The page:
What is Trauma?
Trauma is a life-threatening injury caused by a physical force such as those related to a motor vehicle crash, motorcycle crash, fall, pedestrian injury, gunshot wound, stab wound, or other assault. No one expects to be injured; however, tragedies do occur. They can happen to anyone, anytime, anywhere. Trauma is a major health problem in the United States and has often been referred to as the “neglected disease” of modern society.
What is a Trauma Center?
A Trauma Center is an acute care hospital that is committed to providing an organized systematic response of healthcare professionals to treat injured patients. This commitment not only involves essential staff and physicians, but also other necessary resources, equipment, and overall financial support for this system of care.
Care of the injured patient is a TEAM approach. It is led by the trauma surgeon who has specialized training in trauma. The trauma surgeon is in charge of the team and organizes the evaluation as well as the most appropriate course of treatment for the injured patient.
Scottsdale Healthcare’s Level I Trauma Center combines the latest technology with talented staff to provide state of the art, cutting edge trauma care. The ACS Level I Trauma Center verification is the “gold standard” and is the highest credential possible for any trauma center.
What is the difference between an Emergency Department and a Trauma Center?
A Trauma Center is an acute care hospital that provides hospital-wide resources. This includes a full spectrum of specialized services involved in the care of the most severely injured patients. Although the Trauma Team initiates care for the trauma patient in the Trauma Resuscitation Room, located in the Emergency Department (ED), the care for this patient involves multiple departments across the continuum of care.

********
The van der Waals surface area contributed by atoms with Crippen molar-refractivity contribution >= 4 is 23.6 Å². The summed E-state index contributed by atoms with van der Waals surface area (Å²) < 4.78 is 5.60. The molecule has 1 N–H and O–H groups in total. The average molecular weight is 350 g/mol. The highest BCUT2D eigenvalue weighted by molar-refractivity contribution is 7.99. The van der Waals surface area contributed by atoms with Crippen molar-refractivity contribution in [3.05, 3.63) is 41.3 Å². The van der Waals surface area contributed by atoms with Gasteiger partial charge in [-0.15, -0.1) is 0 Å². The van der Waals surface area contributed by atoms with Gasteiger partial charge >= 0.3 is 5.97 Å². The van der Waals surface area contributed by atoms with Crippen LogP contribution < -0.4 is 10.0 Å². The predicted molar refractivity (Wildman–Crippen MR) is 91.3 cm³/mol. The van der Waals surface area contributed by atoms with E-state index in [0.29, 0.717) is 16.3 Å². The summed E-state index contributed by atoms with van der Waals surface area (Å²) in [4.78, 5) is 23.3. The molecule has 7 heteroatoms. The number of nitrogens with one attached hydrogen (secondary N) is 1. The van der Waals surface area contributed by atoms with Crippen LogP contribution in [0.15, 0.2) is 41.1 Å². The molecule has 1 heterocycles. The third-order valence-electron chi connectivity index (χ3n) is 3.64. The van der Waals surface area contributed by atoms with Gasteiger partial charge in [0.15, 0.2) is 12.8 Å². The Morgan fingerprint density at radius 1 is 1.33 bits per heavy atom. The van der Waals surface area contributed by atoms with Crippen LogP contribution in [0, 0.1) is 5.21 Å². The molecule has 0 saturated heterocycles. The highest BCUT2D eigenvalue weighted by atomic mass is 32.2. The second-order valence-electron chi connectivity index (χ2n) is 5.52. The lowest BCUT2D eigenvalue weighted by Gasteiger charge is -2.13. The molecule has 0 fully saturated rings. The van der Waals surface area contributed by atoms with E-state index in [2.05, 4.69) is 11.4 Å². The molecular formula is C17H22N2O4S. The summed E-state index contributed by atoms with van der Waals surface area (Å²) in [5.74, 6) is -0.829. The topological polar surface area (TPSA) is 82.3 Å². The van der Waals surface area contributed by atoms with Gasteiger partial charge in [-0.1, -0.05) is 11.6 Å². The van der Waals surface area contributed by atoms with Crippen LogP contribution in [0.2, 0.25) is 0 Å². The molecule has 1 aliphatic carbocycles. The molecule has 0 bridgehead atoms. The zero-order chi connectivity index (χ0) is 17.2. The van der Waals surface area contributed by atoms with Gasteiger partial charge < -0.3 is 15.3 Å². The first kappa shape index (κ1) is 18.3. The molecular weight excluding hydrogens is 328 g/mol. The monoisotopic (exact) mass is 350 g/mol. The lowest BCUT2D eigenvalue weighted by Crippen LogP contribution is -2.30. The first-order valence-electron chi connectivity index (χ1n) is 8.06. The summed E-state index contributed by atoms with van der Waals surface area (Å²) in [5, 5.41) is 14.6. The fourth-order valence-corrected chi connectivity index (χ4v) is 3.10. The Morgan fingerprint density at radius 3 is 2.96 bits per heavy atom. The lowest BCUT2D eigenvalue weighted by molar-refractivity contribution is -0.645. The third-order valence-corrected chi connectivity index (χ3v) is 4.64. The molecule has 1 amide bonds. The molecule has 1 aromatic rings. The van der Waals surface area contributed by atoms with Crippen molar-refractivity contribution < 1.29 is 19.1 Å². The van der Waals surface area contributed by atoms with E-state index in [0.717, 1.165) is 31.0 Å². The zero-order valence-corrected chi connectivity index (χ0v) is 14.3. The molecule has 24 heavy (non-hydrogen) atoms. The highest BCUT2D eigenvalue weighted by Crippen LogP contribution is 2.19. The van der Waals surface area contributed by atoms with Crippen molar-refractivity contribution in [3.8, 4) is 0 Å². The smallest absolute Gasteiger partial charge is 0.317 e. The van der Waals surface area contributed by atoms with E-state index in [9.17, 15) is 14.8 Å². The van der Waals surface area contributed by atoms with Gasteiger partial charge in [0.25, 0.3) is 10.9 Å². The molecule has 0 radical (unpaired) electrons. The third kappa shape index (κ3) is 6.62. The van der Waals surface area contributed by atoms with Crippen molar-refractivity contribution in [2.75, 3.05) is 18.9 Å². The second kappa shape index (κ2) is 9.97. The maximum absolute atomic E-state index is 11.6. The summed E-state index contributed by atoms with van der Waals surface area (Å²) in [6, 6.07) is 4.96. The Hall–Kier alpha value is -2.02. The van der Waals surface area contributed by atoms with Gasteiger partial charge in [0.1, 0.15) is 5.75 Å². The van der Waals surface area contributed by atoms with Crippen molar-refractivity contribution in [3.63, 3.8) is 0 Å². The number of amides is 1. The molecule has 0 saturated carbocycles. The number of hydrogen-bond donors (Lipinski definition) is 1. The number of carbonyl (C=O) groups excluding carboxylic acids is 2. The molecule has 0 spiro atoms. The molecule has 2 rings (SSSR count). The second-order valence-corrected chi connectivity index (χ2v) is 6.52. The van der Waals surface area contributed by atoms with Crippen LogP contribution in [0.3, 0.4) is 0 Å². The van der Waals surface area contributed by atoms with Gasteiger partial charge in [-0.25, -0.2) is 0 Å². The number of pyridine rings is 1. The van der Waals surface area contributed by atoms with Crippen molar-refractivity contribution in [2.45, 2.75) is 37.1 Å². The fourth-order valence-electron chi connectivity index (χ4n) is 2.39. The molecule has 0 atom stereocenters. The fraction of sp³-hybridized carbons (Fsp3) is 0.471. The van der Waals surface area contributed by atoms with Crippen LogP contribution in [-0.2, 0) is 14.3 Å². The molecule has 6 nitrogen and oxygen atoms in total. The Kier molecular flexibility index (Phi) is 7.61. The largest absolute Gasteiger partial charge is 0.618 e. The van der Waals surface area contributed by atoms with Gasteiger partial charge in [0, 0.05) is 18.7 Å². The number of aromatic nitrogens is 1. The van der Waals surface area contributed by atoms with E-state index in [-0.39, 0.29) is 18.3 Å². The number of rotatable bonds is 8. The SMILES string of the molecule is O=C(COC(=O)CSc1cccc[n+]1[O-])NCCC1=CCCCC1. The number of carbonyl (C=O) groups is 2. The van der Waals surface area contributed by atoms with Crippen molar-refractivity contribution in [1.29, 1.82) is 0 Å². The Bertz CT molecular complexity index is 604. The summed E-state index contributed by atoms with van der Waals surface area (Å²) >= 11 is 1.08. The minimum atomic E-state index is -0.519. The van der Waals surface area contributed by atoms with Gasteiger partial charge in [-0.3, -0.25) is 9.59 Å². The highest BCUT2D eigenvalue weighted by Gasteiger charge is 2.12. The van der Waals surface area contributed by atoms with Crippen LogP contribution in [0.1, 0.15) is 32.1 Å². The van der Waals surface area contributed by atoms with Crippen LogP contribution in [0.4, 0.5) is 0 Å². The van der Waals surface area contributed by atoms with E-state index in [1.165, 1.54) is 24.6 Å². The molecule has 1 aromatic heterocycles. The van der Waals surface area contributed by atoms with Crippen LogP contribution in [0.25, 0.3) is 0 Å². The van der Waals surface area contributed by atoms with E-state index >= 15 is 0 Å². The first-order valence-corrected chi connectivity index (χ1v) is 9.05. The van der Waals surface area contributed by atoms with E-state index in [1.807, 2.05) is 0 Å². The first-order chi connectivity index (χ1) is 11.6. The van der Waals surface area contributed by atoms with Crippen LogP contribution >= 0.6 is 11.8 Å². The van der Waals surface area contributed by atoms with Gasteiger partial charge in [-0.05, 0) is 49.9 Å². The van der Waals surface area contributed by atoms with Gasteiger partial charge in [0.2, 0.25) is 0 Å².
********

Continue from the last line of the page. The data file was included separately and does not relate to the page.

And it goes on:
An emergency room is a very important component of a trauma center. The ED is an entry point where patients are resuscitated and stabilized. In contrast, a Level I Trauma Center manages the entire continuum of care. It involves the entire facility, state of- the-art technology, available staff and all of the many resources a trauma patient will need, including rehabilitation.
Facts and Figures – Source: American Trauma Society
- Trauma is the leading cause of death for all age groups under age 44.
- Trauma accounts for more lives lost than heart disease and cancer combined.
- 100,000 people die each year in the United States as the result of trauma.
- Annual trauma costs in the U.S. are estimated to be between $100 and $200 billion.
- Each year, 8 to 9 million people in the U.S. suffer disabling injuries.
- Of those, 3 million will be permanently disabled.